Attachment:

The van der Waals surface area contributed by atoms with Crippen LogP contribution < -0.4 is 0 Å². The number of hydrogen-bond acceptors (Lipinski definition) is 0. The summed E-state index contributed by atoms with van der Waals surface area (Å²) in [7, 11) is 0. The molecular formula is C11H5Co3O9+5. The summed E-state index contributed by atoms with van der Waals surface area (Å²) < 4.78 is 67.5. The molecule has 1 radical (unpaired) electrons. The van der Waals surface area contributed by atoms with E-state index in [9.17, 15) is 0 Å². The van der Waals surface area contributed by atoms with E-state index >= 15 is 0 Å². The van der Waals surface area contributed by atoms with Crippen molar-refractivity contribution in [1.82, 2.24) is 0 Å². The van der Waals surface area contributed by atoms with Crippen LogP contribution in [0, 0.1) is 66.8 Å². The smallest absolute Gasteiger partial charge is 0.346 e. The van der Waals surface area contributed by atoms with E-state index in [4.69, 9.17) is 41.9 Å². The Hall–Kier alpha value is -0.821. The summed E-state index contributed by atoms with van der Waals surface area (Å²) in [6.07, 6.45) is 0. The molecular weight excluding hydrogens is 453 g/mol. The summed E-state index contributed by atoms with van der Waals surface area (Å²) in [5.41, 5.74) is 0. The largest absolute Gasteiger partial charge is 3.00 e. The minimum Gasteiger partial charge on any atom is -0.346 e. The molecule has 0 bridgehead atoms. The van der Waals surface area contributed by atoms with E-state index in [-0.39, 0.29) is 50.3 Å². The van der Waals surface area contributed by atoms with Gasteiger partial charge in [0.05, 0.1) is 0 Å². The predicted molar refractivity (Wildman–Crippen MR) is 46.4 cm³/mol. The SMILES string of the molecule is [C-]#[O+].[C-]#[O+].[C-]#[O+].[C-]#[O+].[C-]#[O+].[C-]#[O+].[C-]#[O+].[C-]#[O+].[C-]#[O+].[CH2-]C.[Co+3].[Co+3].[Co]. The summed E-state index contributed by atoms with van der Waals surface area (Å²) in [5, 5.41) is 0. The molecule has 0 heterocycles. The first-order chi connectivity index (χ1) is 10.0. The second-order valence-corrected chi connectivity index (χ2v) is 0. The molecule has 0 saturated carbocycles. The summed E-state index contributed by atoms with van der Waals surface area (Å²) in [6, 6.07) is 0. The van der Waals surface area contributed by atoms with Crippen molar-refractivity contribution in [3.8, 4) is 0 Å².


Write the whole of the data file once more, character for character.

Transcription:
The van der Waals surface area contributed by atoms with Crippen LogP contribution < -0.4 is 0 Å². The number of hydrogen-bond acceptors (Lipinski definition) is 0. The summed E-state index contributed by atoms with van der Waals surface area (Å²) in [7, 11) is 0. The molecular formula is C11H5Co3O9+5. The summed E-state index contributed by atoms with van der Waals surface area (Å²) < 4.78 is 67.5. The molecule has 1 radical (unpaired) electrons. The van der Waals surface area contributed by atoms with E-state index in [9.17, 15) is 0 Å². The van der Waals surface area contributed by atoms with E-state index >= 15 is 0 Å². The van der Waals surface area contributed by atoms with Crippen molar-refractivity contribution in [1.82, 2.24) is 0 Å². The van der Waals surface area contributed by atoms with Crippen LogP contribution in [0, 0.1) is 66.8 Å². The smallest absolute Gasteiger partial charge is 0.346 e. The van der Waals surface area contributed by atoms with E-state index in [4.69, 9.17) is 41.9 Å². The Hall–Kier alpha value is -0.821. The summed E-state index contributed by atoms with van der Waals surface area (Å²) in [6.07, 6.45) is 0. The molecular weight excluding hydrogens is 453 g/mol. The summed E-state index contributed by atoms with van der Waals surface area (Å²) in [5.41, 5.74) is 0. The largest absolute Gasteiger partial charge is 3.00 e. The minimum Gasteiger partial charge on any atom is -0.346 e. The molecule has 0 bridgehead atoms. The van der Waals surface area contributed by atoms with E-state index in [-0.39, 0.29) is 50.3 Å². The van der Waals surface area contributed by atoms with Gasteiger partial charge in [0.05, 0.1) is 0 Å². The predicted molar refractivity (Wildman–Crippen MR) is 46.4 cm³/mol. The SMILES string of the molecule is [C-]#[O+].[C-]#[O+].[C-]#[O+].[C-]#[O+].[C-]#[O+].[C-]#[O+].[C-]#[O+].[C-]#[O+].[C-]#[O+].[CH2-]C.[Co+3].[Co+3].[Co]. The summed E-state index contributed by atoms with van der Waals surface area (Å²) in [5, 5.41) is 0. The molecule has 0 heterocycles. The first-order chi connectivity index (χ1) is 10.0. The second-order valence-corrected chi connectivity index (χ2v) is 0. The molecule has 0 saturated carbocycles. The summed E-state index contributed by atoms with van der Waals surface area (Å²) in [6, 6.07) is 0. The van der Waals surface area contributed by atoms with Crippen molar-refractivity contribution in [3.8, 4) is 0 Å².